The PuriTech system, recently used in a municipal water supply project in East Anglia, UK, met its performance guarantees. An analysis of plant operating data for a period of six months shows that power consumption, waste production, and chemical usage were all considered to be extremely low, compared with conventional methods of nitrate treatment.
The system uses nitrate-selective resin to adsorb nitrates present in the raw water. Traditionally, resin would be packed into a large fixed bed and raw water allowed to flow through for a certain length of time (depending on nitrate levels) before the bed has to be taken off-line for regeneration.
The system is a true counter current ion exchange system in which part of the ion exchange resin is continuously removed and regenerated, and then returned to the treatment system. This approach eliminates long periods of down time for regeneration while maintaining consistent effluent characteristics.
PuriTech's design offers other advantages. Rigid pipes can be used between the valve and ion exchange vessels (see top photo), and sealing is greatly simplified, which means only O-rings and gaskets are required. In addition, a simple control unit can be employed because the system does not use a carousel.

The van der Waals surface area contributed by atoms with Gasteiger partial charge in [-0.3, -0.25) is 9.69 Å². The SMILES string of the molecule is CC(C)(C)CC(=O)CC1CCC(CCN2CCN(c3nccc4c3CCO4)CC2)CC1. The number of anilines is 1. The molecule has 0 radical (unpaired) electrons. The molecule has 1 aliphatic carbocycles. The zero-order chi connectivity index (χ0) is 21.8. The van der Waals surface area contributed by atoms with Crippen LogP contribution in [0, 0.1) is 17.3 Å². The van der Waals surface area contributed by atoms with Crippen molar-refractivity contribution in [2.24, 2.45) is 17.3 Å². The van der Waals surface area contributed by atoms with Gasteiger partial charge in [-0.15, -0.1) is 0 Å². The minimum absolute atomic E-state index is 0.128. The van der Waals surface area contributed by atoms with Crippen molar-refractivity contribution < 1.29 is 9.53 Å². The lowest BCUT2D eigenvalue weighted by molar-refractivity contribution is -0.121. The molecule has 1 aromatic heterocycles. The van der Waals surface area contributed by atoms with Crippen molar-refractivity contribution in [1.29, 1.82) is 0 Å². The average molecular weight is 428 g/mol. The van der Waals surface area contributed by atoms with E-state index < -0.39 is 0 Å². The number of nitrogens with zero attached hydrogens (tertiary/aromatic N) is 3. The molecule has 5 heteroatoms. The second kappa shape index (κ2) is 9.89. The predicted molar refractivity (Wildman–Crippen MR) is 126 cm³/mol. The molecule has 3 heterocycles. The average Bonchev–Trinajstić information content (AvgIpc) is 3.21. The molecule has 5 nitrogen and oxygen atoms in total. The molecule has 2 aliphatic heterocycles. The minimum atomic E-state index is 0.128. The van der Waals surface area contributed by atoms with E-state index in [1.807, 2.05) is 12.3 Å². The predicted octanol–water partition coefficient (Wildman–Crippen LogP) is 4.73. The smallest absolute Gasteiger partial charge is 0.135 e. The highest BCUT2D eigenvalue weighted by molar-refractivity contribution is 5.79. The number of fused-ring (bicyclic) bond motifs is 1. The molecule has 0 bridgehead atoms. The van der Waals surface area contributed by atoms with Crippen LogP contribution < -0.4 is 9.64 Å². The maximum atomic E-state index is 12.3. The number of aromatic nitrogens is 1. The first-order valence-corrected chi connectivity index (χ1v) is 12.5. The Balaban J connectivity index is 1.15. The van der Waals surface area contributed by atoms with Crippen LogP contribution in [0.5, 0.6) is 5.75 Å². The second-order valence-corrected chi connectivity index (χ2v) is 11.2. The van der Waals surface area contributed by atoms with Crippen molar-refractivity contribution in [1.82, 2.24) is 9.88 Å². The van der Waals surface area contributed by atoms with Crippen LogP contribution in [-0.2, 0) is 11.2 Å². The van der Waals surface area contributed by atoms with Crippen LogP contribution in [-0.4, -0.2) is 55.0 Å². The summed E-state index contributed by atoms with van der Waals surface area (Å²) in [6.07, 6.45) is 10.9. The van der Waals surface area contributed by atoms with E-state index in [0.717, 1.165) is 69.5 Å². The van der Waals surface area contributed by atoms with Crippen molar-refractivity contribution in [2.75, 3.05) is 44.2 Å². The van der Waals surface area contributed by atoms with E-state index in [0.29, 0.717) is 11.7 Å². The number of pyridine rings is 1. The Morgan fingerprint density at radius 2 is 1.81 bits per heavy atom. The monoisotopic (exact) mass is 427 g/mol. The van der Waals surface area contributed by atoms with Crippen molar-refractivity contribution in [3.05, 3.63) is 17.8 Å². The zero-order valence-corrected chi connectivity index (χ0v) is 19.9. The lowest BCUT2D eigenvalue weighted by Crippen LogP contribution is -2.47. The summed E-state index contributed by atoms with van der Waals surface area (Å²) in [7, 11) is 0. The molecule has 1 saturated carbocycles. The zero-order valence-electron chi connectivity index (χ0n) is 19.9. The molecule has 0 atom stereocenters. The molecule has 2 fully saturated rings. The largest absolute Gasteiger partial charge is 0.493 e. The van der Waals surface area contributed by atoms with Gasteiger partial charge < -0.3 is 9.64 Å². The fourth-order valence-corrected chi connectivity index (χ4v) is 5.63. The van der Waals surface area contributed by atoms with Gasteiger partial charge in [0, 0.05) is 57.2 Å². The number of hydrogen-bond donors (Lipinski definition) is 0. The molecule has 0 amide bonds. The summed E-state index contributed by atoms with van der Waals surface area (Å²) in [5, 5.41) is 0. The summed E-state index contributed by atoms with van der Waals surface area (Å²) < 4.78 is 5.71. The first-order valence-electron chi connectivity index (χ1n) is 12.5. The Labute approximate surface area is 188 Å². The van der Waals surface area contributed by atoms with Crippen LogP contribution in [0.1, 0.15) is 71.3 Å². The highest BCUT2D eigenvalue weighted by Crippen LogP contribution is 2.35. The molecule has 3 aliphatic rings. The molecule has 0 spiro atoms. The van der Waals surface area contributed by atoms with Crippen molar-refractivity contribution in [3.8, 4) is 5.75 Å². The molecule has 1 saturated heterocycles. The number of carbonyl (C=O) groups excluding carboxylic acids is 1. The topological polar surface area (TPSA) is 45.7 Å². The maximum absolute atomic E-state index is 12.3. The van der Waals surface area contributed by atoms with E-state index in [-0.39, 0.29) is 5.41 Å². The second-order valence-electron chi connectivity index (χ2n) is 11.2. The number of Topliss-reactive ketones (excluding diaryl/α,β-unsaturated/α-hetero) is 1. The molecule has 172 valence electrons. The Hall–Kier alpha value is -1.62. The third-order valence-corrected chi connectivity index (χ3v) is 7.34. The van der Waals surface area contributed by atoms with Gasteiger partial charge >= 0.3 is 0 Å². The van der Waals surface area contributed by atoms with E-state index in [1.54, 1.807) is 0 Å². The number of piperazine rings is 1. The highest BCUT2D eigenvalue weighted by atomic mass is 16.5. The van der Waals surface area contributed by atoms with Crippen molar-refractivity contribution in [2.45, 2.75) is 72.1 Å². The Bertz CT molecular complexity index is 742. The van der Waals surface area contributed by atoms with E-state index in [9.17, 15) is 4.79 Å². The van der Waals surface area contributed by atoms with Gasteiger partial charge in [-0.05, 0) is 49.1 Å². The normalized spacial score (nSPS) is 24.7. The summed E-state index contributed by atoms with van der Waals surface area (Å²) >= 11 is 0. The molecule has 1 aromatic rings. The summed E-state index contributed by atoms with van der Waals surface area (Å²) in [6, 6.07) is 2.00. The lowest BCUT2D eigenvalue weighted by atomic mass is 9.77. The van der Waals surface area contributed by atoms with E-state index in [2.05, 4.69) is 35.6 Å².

Compact systems based on the technology can be built. The ion exchange cells can be positioned in any desired pattern, providing maximum installation flexibility. Ionex can be retrofitted to an existing ion exchange system, regardless of where the ion exchange cells are placed.
The system is also designed to be adaptable and versatile. A number of user functions can be carried out simultaneously under continuous operating conditions. Easy access to the valve, the system's only moving part, and the ion exchange vessels, simplifies maintenance procedures.